Q: “I recently discovered all the online videos that show Ayrton Senna’s driving technique, particularly his habit of sharply stabbing the throttle in quick succession as he comes through the apex and then exiting out of a corner. His technique is more akin to a sewing machine than the “gently squeezing an egg” technique that is usually taught. Do you have any insights, or have you ever talked to a data engineer who could explain how Ayrton made that technique work for him? I would have thought that quick, successive stabs at the throttle would immediately break the rear tires loose, which should dramatically reduce their grip level. Was he doing it fast enough that the motor and tires weren’t really responding that fast and therefore he wasn’t breaking the grip? Or was this akin to drivers that saw the wheel slightly at the limit, constantly pushing the front tires slightly over the limit, and then bringing them immediately back again, thereby making sure they are always at the limit?”
A: First of all, I wrote an answer to a very similar question about Senna’s throttle technique in this column a while ago. Go to https://speedsecrets.com/ask-ross/could-ayrton-sennas-throttle-technique-still-work-in-modern-f1/ to check out what I said there.
As for the engineering perspective on this, yes I’ve had conversations with engineers about this. Obviously, we’re making many guesses because we didn’t have actual data from Senna. And yes, one theory is that his stabs of the throttle were so quick that it didn’t have that big of an impact on things (one theory is that the turbo lag in those engines meant that we heard the sound of the engine, but it wasn’t doing much to the rear wheels, and might have been helping spin up the turbo). You can think of it like the way ABS pulses the brakes at many times per second, to the point where it’s almost like threshold braking.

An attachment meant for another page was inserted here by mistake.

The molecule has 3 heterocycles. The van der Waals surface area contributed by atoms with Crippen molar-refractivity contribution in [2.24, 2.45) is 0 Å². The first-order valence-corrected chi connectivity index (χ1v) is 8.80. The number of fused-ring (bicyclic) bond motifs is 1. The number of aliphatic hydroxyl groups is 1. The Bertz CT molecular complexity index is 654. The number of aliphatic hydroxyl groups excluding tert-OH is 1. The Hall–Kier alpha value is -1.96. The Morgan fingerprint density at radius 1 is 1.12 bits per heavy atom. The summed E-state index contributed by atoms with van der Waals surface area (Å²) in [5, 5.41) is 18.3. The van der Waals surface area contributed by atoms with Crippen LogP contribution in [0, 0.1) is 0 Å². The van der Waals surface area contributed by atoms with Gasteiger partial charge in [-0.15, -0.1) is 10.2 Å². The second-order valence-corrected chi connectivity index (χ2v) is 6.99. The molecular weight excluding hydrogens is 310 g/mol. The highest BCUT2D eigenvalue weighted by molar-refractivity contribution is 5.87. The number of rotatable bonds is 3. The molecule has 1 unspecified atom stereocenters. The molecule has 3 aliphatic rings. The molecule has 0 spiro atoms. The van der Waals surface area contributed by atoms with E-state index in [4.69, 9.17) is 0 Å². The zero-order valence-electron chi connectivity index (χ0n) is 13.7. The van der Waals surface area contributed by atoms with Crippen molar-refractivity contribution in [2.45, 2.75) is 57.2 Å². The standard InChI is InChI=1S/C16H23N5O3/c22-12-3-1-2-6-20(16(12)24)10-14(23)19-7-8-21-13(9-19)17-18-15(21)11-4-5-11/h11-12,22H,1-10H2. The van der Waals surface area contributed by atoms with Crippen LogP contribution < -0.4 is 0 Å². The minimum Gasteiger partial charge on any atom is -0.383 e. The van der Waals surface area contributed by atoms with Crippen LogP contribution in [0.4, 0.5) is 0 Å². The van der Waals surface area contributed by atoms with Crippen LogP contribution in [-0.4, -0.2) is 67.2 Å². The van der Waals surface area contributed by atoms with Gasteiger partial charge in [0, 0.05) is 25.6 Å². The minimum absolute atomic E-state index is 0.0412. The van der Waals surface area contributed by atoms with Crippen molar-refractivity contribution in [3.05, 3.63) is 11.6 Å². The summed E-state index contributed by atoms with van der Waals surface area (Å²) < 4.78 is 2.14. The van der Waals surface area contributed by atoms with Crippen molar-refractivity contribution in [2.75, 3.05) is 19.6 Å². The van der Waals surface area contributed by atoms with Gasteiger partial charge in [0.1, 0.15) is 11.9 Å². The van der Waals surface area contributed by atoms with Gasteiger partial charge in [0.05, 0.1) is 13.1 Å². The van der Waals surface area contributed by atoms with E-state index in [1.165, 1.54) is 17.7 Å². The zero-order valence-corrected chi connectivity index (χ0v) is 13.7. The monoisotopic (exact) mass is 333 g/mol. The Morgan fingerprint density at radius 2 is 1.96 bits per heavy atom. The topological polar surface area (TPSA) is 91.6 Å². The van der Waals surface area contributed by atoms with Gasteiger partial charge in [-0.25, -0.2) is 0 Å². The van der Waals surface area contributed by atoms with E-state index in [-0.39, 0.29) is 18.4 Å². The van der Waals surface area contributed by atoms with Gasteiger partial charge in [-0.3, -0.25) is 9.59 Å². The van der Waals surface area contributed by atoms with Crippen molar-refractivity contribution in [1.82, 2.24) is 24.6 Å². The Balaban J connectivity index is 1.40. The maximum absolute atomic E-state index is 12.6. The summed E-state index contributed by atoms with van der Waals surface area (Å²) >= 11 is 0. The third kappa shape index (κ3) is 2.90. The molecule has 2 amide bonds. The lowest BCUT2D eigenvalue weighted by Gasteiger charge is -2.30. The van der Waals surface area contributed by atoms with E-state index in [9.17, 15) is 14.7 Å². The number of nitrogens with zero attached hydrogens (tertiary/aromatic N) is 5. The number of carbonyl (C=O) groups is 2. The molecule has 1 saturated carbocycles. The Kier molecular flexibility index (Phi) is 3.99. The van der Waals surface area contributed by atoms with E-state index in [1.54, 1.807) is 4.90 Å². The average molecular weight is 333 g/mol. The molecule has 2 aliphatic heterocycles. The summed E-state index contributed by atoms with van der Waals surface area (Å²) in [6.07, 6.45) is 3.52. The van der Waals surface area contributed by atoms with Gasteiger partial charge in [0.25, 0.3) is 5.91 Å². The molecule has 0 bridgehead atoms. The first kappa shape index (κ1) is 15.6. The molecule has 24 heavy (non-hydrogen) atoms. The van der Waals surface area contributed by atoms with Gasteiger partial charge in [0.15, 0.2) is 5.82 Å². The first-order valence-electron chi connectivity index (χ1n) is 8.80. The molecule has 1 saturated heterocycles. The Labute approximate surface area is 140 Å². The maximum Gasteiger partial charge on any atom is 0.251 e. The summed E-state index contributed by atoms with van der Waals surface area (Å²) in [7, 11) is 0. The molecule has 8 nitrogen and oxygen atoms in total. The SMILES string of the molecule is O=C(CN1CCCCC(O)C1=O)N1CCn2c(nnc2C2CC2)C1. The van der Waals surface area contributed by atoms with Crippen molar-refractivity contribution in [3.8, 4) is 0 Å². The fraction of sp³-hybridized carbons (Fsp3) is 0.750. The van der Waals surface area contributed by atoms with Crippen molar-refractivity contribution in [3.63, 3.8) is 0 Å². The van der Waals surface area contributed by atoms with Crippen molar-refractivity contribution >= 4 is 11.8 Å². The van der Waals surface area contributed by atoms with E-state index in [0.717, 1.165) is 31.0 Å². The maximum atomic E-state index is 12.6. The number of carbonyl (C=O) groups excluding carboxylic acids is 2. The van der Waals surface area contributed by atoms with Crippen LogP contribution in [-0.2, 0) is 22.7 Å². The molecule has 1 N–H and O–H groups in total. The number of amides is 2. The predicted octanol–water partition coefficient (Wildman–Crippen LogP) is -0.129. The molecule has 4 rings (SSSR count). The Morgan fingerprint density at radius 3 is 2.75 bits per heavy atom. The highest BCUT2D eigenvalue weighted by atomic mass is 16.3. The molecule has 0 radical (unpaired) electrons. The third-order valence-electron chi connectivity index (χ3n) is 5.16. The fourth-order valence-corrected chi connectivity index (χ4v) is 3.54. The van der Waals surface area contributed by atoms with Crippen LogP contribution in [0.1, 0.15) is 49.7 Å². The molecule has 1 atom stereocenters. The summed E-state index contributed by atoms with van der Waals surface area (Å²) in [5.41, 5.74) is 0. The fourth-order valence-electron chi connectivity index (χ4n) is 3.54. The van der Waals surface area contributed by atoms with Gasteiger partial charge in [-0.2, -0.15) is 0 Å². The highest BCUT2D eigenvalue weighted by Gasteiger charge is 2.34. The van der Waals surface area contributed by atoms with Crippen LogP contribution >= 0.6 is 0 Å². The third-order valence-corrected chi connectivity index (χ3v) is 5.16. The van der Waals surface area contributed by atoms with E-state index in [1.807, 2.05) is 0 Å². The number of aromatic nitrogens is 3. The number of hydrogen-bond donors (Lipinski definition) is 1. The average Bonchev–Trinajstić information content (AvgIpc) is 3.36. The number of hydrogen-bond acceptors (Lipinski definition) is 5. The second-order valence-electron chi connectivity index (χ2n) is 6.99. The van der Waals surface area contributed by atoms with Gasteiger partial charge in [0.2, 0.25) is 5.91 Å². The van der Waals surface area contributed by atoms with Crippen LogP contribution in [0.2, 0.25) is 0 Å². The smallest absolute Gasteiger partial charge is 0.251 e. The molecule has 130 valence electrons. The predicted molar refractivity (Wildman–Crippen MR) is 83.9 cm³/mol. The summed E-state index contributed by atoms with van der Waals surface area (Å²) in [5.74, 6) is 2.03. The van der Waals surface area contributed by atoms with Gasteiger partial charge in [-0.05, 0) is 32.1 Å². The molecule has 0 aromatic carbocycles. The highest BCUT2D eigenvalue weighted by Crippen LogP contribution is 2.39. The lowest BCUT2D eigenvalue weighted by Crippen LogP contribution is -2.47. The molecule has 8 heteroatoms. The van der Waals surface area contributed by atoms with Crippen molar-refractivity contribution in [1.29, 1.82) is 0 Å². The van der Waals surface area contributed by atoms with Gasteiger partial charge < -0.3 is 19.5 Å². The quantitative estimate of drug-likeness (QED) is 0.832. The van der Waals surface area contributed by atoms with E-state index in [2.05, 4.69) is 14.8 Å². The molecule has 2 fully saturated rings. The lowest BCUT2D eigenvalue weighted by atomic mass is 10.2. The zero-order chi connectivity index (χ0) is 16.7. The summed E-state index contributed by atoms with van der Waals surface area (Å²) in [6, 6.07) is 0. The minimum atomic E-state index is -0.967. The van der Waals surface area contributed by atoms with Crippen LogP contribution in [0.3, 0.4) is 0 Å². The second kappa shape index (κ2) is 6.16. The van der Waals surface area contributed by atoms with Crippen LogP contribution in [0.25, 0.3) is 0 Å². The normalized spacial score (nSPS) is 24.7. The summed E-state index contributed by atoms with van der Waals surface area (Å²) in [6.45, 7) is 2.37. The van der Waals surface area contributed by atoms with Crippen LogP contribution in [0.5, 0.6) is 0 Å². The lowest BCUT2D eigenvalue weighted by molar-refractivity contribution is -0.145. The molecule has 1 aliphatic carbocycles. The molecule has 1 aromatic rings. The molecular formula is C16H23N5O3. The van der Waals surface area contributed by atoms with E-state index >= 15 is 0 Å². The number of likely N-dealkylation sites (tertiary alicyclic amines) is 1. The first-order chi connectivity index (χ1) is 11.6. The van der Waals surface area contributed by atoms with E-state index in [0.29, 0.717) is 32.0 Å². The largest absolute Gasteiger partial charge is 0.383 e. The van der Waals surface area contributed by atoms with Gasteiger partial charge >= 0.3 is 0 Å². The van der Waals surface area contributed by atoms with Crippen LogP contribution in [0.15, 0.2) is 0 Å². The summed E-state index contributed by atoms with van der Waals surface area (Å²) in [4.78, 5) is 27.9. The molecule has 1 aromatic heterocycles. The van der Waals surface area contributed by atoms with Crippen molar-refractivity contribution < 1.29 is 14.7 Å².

Another factor is the tires he drove on. They liked more slip angle than a modern tires does, so setting the car in a bit of a drift was often useful (Gilles Villeneuve used this technique even more – much more!). So, using the throttle to initiate that drift might have been what he was doing.
One of the things I love about performance/race driving is that there is more than one way to go fast. It’s no different from other sports. Take tennis… it can be argued that a 2-handed backhand is technically not as good as a one-handed backhand shot, but many champions have proven that it works. I don’t think there is anyone who believes that Senna’s technique was right, but he made it right. And that was the main point I made in the post I made on my website.
It is fun to watch what Senna did, isn’t it?!